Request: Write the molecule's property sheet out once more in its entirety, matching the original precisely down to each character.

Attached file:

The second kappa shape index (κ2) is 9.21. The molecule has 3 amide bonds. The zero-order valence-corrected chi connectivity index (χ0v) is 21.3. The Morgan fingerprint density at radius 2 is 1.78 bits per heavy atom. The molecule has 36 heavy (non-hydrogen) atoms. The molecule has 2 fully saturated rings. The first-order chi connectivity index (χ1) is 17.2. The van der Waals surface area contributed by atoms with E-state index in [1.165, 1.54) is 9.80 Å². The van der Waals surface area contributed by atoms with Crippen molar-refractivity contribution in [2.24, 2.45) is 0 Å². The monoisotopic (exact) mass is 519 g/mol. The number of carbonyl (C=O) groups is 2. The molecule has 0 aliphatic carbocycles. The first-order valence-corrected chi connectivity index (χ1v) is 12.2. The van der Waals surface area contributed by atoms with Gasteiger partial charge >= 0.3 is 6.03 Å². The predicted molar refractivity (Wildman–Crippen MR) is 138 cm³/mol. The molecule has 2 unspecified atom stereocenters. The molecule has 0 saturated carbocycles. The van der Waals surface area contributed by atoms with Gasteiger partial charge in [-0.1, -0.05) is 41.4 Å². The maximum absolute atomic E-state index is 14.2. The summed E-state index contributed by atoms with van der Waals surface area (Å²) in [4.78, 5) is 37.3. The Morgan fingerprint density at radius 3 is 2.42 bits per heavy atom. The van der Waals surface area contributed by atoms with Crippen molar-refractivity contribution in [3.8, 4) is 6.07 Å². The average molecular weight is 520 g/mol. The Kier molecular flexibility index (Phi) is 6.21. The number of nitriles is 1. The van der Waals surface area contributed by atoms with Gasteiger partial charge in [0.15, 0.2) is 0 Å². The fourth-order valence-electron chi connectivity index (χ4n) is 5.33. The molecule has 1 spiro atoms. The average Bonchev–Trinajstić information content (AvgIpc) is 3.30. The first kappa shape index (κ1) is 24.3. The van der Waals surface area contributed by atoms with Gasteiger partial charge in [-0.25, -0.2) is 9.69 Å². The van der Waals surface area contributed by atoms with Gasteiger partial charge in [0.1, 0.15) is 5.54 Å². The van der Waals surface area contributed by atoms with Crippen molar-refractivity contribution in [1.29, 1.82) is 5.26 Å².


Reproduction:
The second kappa shape index (κ2) is 9.21. The molecule has 3 amide bonds. The zero-order valence-corrected chi connectivity index (χ0v) is 21.3. The Morgan fingerprint density at radius 2 is 1.78 bits per heavy atom. The molecule has 36 heavy (non-hydrogen) atoms. The molecule has 2 fully saturated rings. The first-order chi connectivity index (χ1) is 17.2. The van der Waals surface area contributed by atoms with E-state index in [1.165, 1.54) is 9.80 Å². The van der Waals surface area contributed by atoms with Crippen molar-refractivity contribution in [2.24, 2.45) is 0 Å². The monoisotopic (exact) mass is 519 g/mol. The number of carbonyl (C=O) groups is 2. The molecule has 0 aliphatic carbocycles. The first-order valence-corrected chi connectivity index (χ1v) is 12.2. The van der Waals surface area contributed by atoms with Gasteiger partial charge >= 0.3 is 6.03 Å². The predicted molar refractivity (Wildman–Crippen MR) is 138 cm³/mol. The molecule has 2 unspecified atom stereocenters. The molecule has 0 saturated carbocycles. The van der Waals surface area contributed by atoms with Gasteiger partial charge in [-0.1, -0.05) is 41.4 Å². The maximum absolute atomic E-state index is 14.2. The summed E-state index contributed by atoms with van der Waals surface area (Å²) in [4.78, 5) is 37.3. The Morgan fingerprint density at radius 3 is 2.42 bits per heavy atom. The van der Waals surface area contributed by atoms with Crippen molar-refractivity contribution in [3.8, 4) is 6.07 Å². The average molecular weight is 520 g/mol. The Kier molecular flexibility index (Phi) is 6.21. The number of nitriles is 1. The van der Waals surface area contributed by atoms with Gasteiger partial charge in [0.15, 0.2) is 0 Å². The fourth-order valence-electron chi connectivity index (χ4n) is 5.33. The molecule has 1 spiro atoms. The average Bonchev–Trinajstić information content (AvgIpc) is 3.30. The first kappa shape index (κ1) is 24.3. The van der Waals surface area contributed by atoms with Gasteiger partial charge in [-0.25, -0.2) is 9.69 Å². The van der Waals surface area contributed by atoms with Gasteiger partial charge in [0.1, 0.15) is 5.54 Å². The van der Waals surface area contributed by atoms with Crippen molar-refractivity contribution in [1.29, 1.82) is 5.26 Å².